[dropcap style=”2″ color=”#f50a0a” text=”I”]n 2012, Garter, the tech research giant, predicted that more than 70% of Global 2000 organizations will have at least one gamified application by 2014. But by the end of 2012, it issued a more cautionary outlook, predicting that by 2014, 80% of gamified applications will fail to meet business objectives, “primarily because of poor design.” So, the question for marketers now is how to successfully and effectively gamify going forward.
It seems easy and commonsense to imitate successes in general. Also in gamification, cases of Foursquare, Lynx and others are widely copied and imitated, without deeper understanding of underlying psychology, behavioral patterns and business objectives.
A bliss and a curse, Foursquare’s meteoric rise in popularity caused its strategies to be considered status-quo for gamifying businesses. And while PBLs (points, badges and leaderboard) are effective incentives in some cases, they are in most cases superficial. The brands that are truly successful in using gamification are those that come up with meaningful rewards for user/customers, offering the highest value proposition possible.
Tapping into or riding on top of an existing consumer behavior and then rewarding that behavior is a good approach for gamification. Brands that have done it really well are the ones that have built the game layer into something that the user/customer is already doing and (ideally) loves doing. Case in point is Samsung Nation. Samsung, having seen an increasing number of (potential) customers and enthusiasts regularly surfing its website, interacting with brands and leaving feedback, decided to reward them by introducing reward/loyalty system at the points of interaction.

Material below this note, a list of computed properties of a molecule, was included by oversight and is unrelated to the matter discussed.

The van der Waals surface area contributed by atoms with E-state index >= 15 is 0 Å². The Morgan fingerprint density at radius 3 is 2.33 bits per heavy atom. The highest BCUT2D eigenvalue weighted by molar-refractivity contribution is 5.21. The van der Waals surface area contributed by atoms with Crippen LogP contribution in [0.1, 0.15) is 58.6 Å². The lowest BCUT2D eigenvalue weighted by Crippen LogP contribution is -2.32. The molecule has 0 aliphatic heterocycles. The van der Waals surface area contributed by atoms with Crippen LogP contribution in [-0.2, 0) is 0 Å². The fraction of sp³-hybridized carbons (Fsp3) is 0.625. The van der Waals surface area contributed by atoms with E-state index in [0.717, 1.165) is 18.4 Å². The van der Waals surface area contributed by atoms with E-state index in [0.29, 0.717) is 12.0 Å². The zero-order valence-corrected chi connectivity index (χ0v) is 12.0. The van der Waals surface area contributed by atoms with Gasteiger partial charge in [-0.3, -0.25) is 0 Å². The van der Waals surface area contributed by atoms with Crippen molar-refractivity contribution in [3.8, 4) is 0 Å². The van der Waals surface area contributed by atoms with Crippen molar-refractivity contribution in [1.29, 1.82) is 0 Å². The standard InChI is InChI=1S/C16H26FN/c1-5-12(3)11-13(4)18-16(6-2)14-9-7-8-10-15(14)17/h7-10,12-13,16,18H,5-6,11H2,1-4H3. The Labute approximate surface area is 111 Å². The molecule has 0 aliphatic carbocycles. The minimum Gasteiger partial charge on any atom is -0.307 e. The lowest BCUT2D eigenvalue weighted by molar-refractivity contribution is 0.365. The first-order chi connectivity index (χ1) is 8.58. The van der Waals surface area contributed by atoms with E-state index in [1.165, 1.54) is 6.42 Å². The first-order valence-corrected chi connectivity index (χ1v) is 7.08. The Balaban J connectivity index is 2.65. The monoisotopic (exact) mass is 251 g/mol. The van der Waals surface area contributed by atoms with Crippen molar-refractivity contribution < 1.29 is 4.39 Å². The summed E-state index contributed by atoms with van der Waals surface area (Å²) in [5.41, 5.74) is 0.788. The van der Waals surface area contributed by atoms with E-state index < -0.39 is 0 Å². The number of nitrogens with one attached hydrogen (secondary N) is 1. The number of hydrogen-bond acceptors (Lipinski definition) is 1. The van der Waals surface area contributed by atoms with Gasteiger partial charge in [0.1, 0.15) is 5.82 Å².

Integrating gamification elements at the product design/development level is another good idea for long-term branding and engagement thinking companies. Case in point is Nike+ and FuelBand.
This approach assures that gaming dynamics are not imposed as a superficial layer on top of a product/service, but are seamlessly aligned and inductive of achieving business goals of using the product/service.
Gamification is not about creating motivation. It is about reminding people of their (intrinsic) inspirations and aspirations. An excellent illustration of this is the run-up to launching Jay-Z’s memoir Decoded. The publishing house RHPG partnered with Microsoft Bing in creating a social game that attracted public interest and created huge buzz. To pique the curiosity of loyal fans and followers, pre-released pages of the memoir were printed on various surfaces and hidden around the world – from food wrappers to the silk lining of a Gucci jacket.
The campaign aimed to get an audience – fans and followers of Jay-Z – not known for reading books interested in doing so by hiding over 300 pages of the memoir in 600 placements and 15 locations worldwide. Fans/followers were prompted to find, assemble and decode the book together online before its release date. The campaign, among others, took home a prestigious Outdoor Grand Prix at the Cannes Lions.